Professional Goals

Short Term Goals

Researching the Development of Gender and Sexuality Paradigms in Postwar Japan

Tokyo Pride 2015 Photo by: Ian Thomas Ash

Tokyo Pride 2015
Photo by: Ian Thomas Ash

While preparing to do story editing work for a documentary about young male sex workers in Japan who pleasure other men, I began to realize that I did not understand enough about how gender and sexuality are understood in contemporary Japan to provide the kind of careful, culturally-sensitive, thoughtful feedback I felt the film deserved. So I decided that I needed to delve in and conduct in-depth research about the development of gender and sexuality paradigms in Japan after the end of the WWII.

Tokyo Pride 2015 Photo by: Ian Thomas Ash

Tokyo Pride 2015
Photo by: Ian Thomas Ash

I began with the texts written and edited by Mark McLelland, who is recognized as the eminent scholar in the study of the expression of gender and sexuality in Japan. As I’ve been reading and thoughtfully engaging with these texts I am gaining a much deeper and more culturally rooted understanding of how Japanese people and culture express, think about, and engage with issues of gender and sexuality in contemporary Japan and the way in which these contemporary ideas were impacted both by the events of WWII as well as the American Occupation following the war.

This knowledge has already allowed me to make some significant suggestions to the directors of the film, which will help shape the content and narrative of the documentary. As I continue to read and learn more I hope not only to be able to offer more suggestions for the film, but also to work on other projects related to this research.

One thing I’m considering as a future project is applying for grants that would allow me to direct a feature-length documentary film focused on Japanese lesbians of the war generation. My research has made it clear how much these women and their same-sex desires were really silenced in Postwar Japan, and I would like to document the voices of these women before their voices are silenced forever by death. 

Long Term Goals

Learning to Speak and Read Japanese

I’ve found myself working on several Japanese language documentaries in production and story editing roles over the past several years (see my Film Work page for more info), and have begun to consider the possibility of directing my own documentary film, collaborating with a colleague who lives in Japan. In this process, I’ve begun to realize that I really need to learn at least basic Japanese to do this work well, so I’ve decided to try to learn to speak and read basic Japanese.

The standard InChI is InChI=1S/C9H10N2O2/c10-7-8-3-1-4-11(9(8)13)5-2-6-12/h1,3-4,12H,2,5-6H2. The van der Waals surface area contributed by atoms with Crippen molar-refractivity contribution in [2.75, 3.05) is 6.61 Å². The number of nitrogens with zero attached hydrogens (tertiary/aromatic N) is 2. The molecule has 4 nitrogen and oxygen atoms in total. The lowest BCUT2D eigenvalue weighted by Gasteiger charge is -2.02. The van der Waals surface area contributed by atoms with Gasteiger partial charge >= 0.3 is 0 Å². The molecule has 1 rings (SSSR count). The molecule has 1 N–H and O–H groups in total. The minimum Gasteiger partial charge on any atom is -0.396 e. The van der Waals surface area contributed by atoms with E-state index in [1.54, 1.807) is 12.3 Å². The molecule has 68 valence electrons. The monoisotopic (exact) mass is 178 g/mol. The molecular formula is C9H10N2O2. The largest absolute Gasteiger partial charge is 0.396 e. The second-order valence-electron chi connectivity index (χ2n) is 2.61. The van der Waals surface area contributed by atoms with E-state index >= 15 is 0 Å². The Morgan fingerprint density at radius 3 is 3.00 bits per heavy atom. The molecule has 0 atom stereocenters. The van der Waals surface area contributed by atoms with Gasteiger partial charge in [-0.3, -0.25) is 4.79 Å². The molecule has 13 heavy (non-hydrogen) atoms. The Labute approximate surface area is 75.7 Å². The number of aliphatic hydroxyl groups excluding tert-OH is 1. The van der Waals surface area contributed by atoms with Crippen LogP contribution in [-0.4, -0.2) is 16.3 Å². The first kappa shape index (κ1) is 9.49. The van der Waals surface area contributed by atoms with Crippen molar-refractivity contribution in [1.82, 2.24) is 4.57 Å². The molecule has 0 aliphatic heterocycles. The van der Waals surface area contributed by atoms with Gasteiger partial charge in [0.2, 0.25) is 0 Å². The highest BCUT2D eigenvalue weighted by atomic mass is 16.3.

Some of my first practice sheets where I'm attempting to learn to write vowels in the Japanese Hiragana syllabary

Some of my first practice sheets where I’m attempting to learn to write vowels in the Japanese Hiragana syllabary

As a monolingual person who has tried unsuccessfully many times to learn a second language, this goal makes me nervous and uncomfortable. But I am not willing to let this stop me from trying. Because I study minority rhetorics as part of my work in the field of Composition, I am well aware of how much power language possesses and the importance of really being able to understand what people are saying by engaging with their words and ideas in an appropriate social and historical context. Having to constantly rely on translators inhibits my ability to gain this deeper understanding of the language choices being made by groups and individuals. So I feel like I owe it to myself and those I’m working with on Japanese films to attempt to learn the language so I have at least some direct access to what is being expressed by those whose lives are being documented.

In my other attempts to learn another language I’ve relied on classroom/textbook instruction as the basis of my education. Knowing that this approach doesn’t work for me, I’m taking a totally different approach this time, relying on websites, YouTube instructional videos, workbooks, audio recordings, and flashcards as foundational materials.

We’ll see how this goes…

Helping to Make Lane’s Core Learning Outcomes (CLOs) More Student Accessible

I’m a member of Lane’s Assessment Committee or A-Team for short.  We’ve done a lot of really interesting work over the past few years trying to raise awareness of the CLOs and help faculty, staff, and students better understand the CLOs and their importance in the Liberal Arts educational framework at Lane.

One of the things I feel needs to happen in order to more deeply embed the CLOs in the culture of Lane is to make them more accessible to the students.  This will need to be a multi-part approach that will include making students more aware of CLOs, helping students see how the CLOs frame their educational experiences at Lane and build bridges between their individual courses, creating a version of the CLO descriptions that is clearly aimed at a student audience, and fostering peer-to-peer education about the CLOs.